Mini Lesson Basics
  • 5-10 minutes long
  • multi-level
  • precedes independent writing time
  • explicit instruction
  • assessment based
  • focus on procedures and organisation (routines), strategies and processes, skills, craft and techniques
  • composed of four major parts: Connection (teacher puts today's work in the context of children's ongoing work as writers and explicitly names what they'll be learning about today); Teach (explicit teaching of one important concept that will make their writing better, often drawing upon own writing, children's literature or student's writing); Active Engagement (students talk to a partner or examine their own writing for evidence of the concept); Link (encouraging students to try out the strategy in their writing that day or to add it to their toolkit of strategies)
Mini Lesson Challenges
  • handling student participation
  • keeping minilessons brief
  • teaching with clarity and purpose
  • maintaining student engagement

Examples of Mini Lesson Topics





Mini Lesson Planning Sheet


A huge number of fabulous mini-lessons and units of work
http://www.jmeacham.com/writing.mini.lessons.htm

Links to a whole year of minilesson units for a Grade One class
http://www.thelearningpad.net/writers_worshop_mini.html

Ideas for mini-lessons to launch Writers Workshop
http://www.wrsd.net/literacy/WWlaunch.cfm

How to get started with Writers Workshop and mini-lessons to go with them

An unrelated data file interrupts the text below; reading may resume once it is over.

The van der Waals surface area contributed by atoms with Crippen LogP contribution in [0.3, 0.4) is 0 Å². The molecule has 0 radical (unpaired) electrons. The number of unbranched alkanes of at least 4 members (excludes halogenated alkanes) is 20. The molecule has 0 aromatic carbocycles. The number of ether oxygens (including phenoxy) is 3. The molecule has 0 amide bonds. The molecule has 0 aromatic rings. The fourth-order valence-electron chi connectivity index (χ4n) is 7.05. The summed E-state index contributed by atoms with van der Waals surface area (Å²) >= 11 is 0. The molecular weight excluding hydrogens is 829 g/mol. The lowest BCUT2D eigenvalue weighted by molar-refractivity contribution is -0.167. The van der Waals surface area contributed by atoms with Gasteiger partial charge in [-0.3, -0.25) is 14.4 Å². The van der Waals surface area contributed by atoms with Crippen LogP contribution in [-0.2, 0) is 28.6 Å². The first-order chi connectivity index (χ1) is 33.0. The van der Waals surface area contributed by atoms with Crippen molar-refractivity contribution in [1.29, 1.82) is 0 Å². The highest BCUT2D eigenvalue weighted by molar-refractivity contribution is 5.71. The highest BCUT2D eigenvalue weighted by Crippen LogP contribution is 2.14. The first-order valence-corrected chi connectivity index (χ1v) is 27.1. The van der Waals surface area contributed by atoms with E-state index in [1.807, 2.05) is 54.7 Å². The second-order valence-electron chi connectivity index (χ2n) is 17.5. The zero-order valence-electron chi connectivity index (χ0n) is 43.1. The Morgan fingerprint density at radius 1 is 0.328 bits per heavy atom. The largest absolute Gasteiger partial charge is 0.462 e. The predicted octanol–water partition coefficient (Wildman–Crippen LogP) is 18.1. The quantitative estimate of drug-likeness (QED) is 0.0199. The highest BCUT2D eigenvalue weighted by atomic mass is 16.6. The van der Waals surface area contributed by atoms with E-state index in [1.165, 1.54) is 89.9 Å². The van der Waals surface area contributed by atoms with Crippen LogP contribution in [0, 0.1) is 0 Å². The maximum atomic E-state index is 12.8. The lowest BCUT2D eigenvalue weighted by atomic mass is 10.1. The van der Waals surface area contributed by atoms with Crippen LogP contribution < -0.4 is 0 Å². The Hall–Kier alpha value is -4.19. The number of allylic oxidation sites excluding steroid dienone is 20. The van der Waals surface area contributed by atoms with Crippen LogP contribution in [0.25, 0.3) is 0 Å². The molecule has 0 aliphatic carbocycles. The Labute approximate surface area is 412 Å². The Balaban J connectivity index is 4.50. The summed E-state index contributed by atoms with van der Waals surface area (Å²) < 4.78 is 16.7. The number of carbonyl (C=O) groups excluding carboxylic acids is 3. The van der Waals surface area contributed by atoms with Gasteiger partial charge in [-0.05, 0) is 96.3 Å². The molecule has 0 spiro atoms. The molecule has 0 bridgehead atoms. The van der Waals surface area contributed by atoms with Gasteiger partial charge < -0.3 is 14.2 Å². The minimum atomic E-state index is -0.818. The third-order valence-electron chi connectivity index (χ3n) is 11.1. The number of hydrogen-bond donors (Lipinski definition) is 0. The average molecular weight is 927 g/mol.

http://www.tips-for-teachers.com/StartingWritersWorkshop.htm

Another very useful resource full of mini-lessons for Writers Workshop
http://www.davidson.k12.nc.us/education/components/scrapbook/default.php?sectiondetailid=28162&linkid=nav-menu-container-4-124970

Ideas on how to assess student writing to gain ideas for possible mini-lessons
http://blogs.scholastic.com/top_teaching/2010/10/assess-plan-teach-part-1-looking-at-student-work.html

http://blogs.scholastic.com/top_teaching/2010/11/assess-plan-teach-part-2-strategies-to-support-young-writers.html




Anchor Charts
  • should have a single focus
  • co-constructed with the students
  • have an organised appearance
  • match the learners' developmental level
  • support ongoing learning
  • should remain on display after the mini-lesson so that students can continue to refer to them

'Anchor charts are like footprints left by the learning journey we have undertaken with our students'.


Some examples of anchor charts

http://www.adsit.net/default.php?Submit=Photo_Gallery&Menu=Literacy&SubMenu=Writers_Workshop
Has some good photos of anchor charts used in a Kindergarten classroom

http://www.hallco.org/literacy/index.php?option=com_content&view=article&id=10
Also has a range of anchor chart photos


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